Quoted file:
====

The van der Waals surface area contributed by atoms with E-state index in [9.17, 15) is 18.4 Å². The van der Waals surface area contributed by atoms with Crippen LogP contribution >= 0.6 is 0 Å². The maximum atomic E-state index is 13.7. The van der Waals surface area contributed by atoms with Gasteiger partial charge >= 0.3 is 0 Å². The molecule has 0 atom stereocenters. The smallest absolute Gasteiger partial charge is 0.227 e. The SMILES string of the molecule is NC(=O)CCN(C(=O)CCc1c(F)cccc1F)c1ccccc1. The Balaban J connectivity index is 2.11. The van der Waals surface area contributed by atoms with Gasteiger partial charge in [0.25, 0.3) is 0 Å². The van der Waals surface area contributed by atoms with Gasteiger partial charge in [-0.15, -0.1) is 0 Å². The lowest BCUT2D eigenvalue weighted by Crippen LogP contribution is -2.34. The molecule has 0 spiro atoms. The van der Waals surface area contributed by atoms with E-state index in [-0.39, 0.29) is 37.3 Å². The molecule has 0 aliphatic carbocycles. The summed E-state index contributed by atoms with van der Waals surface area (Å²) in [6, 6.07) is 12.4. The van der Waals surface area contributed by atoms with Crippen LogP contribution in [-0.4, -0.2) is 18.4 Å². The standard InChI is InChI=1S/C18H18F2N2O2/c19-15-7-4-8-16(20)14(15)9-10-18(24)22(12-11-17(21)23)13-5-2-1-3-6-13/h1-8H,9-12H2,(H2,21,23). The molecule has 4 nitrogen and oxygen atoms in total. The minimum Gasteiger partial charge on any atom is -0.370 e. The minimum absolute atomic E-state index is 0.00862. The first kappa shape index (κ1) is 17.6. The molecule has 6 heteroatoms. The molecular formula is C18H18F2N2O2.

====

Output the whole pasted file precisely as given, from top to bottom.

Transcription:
The van der Waals surface area contributed by atoms with E-state index in [9.17, 15) is 18.4 Å². The van der Waals surface area contributed by atoms with Crippen LogP contribution >= 0.6 is 0 Å². The maximum atomic E-state index is 13.7. The van der Waals surface area contributed by atoms with Gasteiger partial charge >= 0.3 is 0 Å². The molecule has 0 atom stereocenters. The smallest absolute Gasteiger partial charge is 0.227 e. The SMILES string of the molecule is NC(=O)CCN(C(=O)CCc1c(F)cccc1F)c1ccccc1. The Balaban J connectivity index is 2.11. The van der Waals surface area contributed by atoms with Gasteiger partial charge in [0.25, 0.3) is 0 Å². The van der Waals surface area contributed by atoms with Gasteiger partial charge in [-0.15, -0.1) is 0 Å². The lowest BCUT2D eigenvalue weighted by Crippen LogP contribution is -2.34. The molecule has 0 spiro atoms. The van der Waals surface area contributed by atoms with E-state index in [-0.39, 0.29) is 37.3 Å². The molecule has 0 aliphatic carbocycles. The summed E-state index contributed by atoms with van der Waals surface area (Å²) in [6, 6.07) is 12.4. The van der Waals surface area contributed by atoms with Crippen LogP contribution in [-0.4, -0.2) is 18.4 Å². The standard InChI is InChI=1S/C18H18F2N2O2/c19-15-7-4-8-16(20)14(15)9-10-18(24)22(12-11-17(21)23)13-5-2-1-3-6-13/h1-8H,9-12H2,(H2,21,23). The molecule has 4 nitrogen and oxygen atoms in total. The minimum Gasteiger partial charge on any atom is -0.370 e. The minimum absolute atomic E-state index is 0.00862. The first kappa shape index (κ1) is 17.6. The molecule has 6 heteroatoms. The molecular formula is C18H18F2N2O2.